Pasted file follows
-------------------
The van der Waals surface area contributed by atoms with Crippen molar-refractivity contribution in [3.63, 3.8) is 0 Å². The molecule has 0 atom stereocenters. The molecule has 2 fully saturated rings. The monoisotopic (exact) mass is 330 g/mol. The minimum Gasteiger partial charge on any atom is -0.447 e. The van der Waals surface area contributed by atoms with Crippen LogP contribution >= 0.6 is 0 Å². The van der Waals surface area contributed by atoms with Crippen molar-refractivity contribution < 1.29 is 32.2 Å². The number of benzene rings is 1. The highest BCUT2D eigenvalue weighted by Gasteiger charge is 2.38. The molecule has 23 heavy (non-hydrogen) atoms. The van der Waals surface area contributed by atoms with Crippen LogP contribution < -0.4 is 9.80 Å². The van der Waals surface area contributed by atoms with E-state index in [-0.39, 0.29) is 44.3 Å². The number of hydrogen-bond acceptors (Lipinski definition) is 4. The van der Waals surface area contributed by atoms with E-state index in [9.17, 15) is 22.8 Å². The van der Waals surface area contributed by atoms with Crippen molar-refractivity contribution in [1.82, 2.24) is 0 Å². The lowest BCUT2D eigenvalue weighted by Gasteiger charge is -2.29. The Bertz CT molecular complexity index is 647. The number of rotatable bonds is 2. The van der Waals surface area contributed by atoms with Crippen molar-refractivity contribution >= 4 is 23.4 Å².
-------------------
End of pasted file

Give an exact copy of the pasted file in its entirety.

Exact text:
The van der Waals surface area contributed by atoms with Crippen molar-refractivity contribution in [3.63, 3.8) is 0 Å². The molecule has 0 atom stereocenters. The molecule has 2 fully saturated rings. The monoisotopic (exact) mass is 330 g/mol. The minimum Gasteiger partial charge on any atom is -0.447 e. The van der Waals surface area contributed by atoms with Crippen LogP contribution >= 0.6 is 0 Å². The van der Waals surface area contributed by atoms with Crippen molar-refractivity contribution < 1.29 is 32.2 Å². The number of benzene rings is 1. The highest BCUT2D eigenvalue weighted by Gasteiger charge is 2.38. The molecule has 23 heavy (non-hydrogen) atoms. The van der Waals surface area contributed by atoms with Crippen LogP contribution < -0.4 is 9.80 Å². The van der Waals surface area contributed by atoms with E-state index in [-0.39, 0.29) is 44.3 Å². The number of hydrogen-bond acceptors (Lipinski definition) is 4. The van der Waals surface area contributed by atoms with E-state index in [9.17, 15) is 22.8 Å². The van der Waals surface area contributed by atoms with Crippen molar-refractivity contribution in [1.82, 2.24) is 0 Å². The lowest BCUT2D eigenvalue weighted by Gasteiger charge is -2.29. The Bertz CT molecular complexity index is 647. The number of rotatable bonds is 2. The van der Waals surface area contributed by atoms with Crippen molar-refractivity contribution >= 4 is 23.4 Å².